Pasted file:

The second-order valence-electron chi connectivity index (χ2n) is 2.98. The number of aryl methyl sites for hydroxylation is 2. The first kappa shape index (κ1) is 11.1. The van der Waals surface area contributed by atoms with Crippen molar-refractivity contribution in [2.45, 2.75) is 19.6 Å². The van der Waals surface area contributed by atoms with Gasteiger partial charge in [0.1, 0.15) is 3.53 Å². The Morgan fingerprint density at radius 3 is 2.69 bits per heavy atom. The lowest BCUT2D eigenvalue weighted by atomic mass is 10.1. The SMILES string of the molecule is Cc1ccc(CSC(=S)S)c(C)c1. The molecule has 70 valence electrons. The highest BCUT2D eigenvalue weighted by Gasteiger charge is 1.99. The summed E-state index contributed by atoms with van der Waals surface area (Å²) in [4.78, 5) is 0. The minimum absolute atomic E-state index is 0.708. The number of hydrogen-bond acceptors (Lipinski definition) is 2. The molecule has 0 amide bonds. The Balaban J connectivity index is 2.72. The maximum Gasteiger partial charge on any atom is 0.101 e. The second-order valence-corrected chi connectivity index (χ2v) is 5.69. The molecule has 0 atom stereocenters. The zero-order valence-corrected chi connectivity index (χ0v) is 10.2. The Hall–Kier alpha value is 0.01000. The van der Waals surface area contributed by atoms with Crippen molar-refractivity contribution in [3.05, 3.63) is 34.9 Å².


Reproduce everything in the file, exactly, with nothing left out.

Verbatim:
The second-order valence-electron chi connectivity index (χ2n) is 2.98. The number of aryl methyl sites for hydroxylation is 2. The first kappa shape index (κ1) is 11.1. The van der Waals surface area contributed by atoms with Crippen molar-refractivity contribution in [2.45, 2.75) is 19.6 Å². The van der Waals surface area contributed by atoms with Gasteiger partial charge in [0.1, 0.15) is 3.53 Å². The Morgan fingerprint density at radius 3 is 2.69 bits per heavy atom. The lowest BCUT2D eigenvalue weighted by atomic mass is 10.1. The SMILES string of the molecule is Cc1ccc(CSC(=S)S)c(C)c1. The molecule has 70 valence electrons. The highest BCUT2D eigenvalue weighted by Gasteiger charge is 1.99. The summed E-state index contributed by atoms with van der Waals surface area (Å²) in [4.78, 5) is 0. The minimum absolute atomic E-state index is 0.708. The number of hydrogen-bond acceptors (Lipinski definition) is 2. The molecule has 0 amide bonds. The Balaban J connectivity index is 2.72. The maximum Gasteiger partial charge on any atom is 0.101 e. The second-order valence-corrected chi connectivity index (χ2v) is 5.69. The molecule has 0 atom stereocenters. The zero-order valence-corrected chi connectivity index (χ0v) is 10.2. The Hall–Kier alpha value is 0.01000. The van der Waals surface area contributed by atoms with Crippen molar-refractivity contribution in [3.05, 3.63) is 34.9 Å².